Five of the ten most ozone-polluted metropolitan areas in the United States (Los Angeles, Bakersfield, Visalia, Fresno, and Sacramento) are in California. Californians suffer from a large variety of health consequences due to air pollution – including 18,000 premature deaths each year and tens of thousands of other illnesses.
Climate change may lead to exacerbated air pollution problems. Higher temperatures catalyze chemical interactions between nitrogen oxide, volatile organic gases and sunlight that lead to increases in ambient ozone concentrations in urban areas. A study found that for each 1 degree Celsius (1 °C) rise in temperature in the United States, there are an estimated 20–30 excess cancer cases, as well as approximately 1000 (CI: 350–1800) excess air-pollution-associated deaths. About 40 percent of the additional deaths may be due to ozone and the rest to particulate matter annually. Three hundred of these annual deaths are thought to occur in California.
The Natural Resources Defense Council (NRDC) estimates that under a business-as-usual scenario, between the years 2025 and 2100, the cost of providing water to the western states in the United States will increase from $200 billion to $950 billion per year, an estimated 0.93–1 percent of the United States' gross domestic product (GDP). Four climate change impacts—hurricane damage, energy costs, real estate losses, and water costs—alone are projected to cost 1.8 percent of the GDP of the United States, or, just under $1.9 trillion in 2008 U.S. dollars by the year 2100.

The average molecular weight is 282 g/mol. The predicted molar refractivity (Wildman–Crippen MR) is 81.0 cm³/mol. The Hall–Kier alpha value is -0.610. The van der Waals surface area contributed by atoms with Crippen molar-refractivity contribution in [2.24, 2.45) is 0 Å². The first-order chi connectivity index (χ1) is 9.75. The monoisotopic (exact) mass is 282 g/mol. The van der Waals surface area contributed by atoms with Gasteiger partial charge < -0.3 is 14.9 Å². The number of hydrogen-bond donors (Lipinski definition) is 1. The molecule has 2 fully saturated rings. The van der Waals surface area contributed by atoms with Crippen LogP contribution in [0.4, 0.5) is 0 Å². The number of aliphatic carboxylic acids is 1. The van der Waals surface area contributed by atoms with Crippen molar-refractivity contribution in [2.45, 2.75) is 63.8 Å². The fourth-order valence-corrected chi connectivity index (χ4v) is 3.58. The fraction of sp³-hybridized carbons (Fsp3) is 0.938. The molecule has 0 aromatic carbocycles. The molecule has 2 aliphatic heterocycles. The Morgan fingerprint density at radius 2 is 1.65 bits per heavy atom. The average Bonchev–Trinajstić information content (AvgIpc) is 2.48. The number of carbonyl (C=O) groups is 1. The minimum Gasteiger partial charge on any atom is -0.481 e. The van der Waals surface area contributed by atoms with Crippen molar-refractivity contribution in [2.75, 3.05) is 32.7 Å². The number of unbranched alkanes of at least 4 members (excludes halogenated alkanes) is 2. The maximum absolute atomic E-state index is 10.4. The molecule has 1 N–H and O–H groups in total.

A study conducted in 2009 showed that increases in frequency and intensity of extreme weather due to climate change will lead to a decreased productivity of agriculture, revenue losses, and the potential for lay offs. Changing weather and precipitation patterns could require expensive adaptation measures, such as relocating crop cultivation, changing the composition or type of crops, and increasing inputs such as pesticides to adapt to changes in ecological composition, that lead to economic denigration and job loss. Climate change has adverse effects on agricultural productivity in California that cause laborers to be increasingly affected by job loss. For example, the two highest-value agricultural products in California’s $30 billion agriculture sector are dairy products (milk and cream, valued at $3.8 billion annually) and grapes ($3.2 billion annually). Climate change is expected to decrease dairy production by between 7–22 percent by the end of the century. It is also expected to adversely affect the ripening of wine grapes, substantially reducing their market value.
- 2012–15 North American drought
- 2014 California wildfires
- 2013 California wildfires
- California Air Resources Board
- California Environmental Protection Agency
- Global Warming Solutions Act of 2006
- Pollution in California
- California exodus
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- EPA Rejects California's Greenhouse Gas Tailpipe Law
- Massachusetts vs. EPA, 05-1120 - full text
- Ruling helps California battle global warming
- Text of AB 32
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- California Center for Sustainable Energy : Fueling Alternatives Rebate Countdown
- California Center for Sustainable Energy : Fueling Alternatives
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What’s more, much of the state’s development over the last 150 years came during an abnormally wet era, which scientists say could come to a quick end with the help of human-induced climate change.
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- Scoping Plan
- California Center for Sustainable Energy
- California Releases Plans to Cut its Greenhouse Emissions (EERE).
- California Department of Water Resources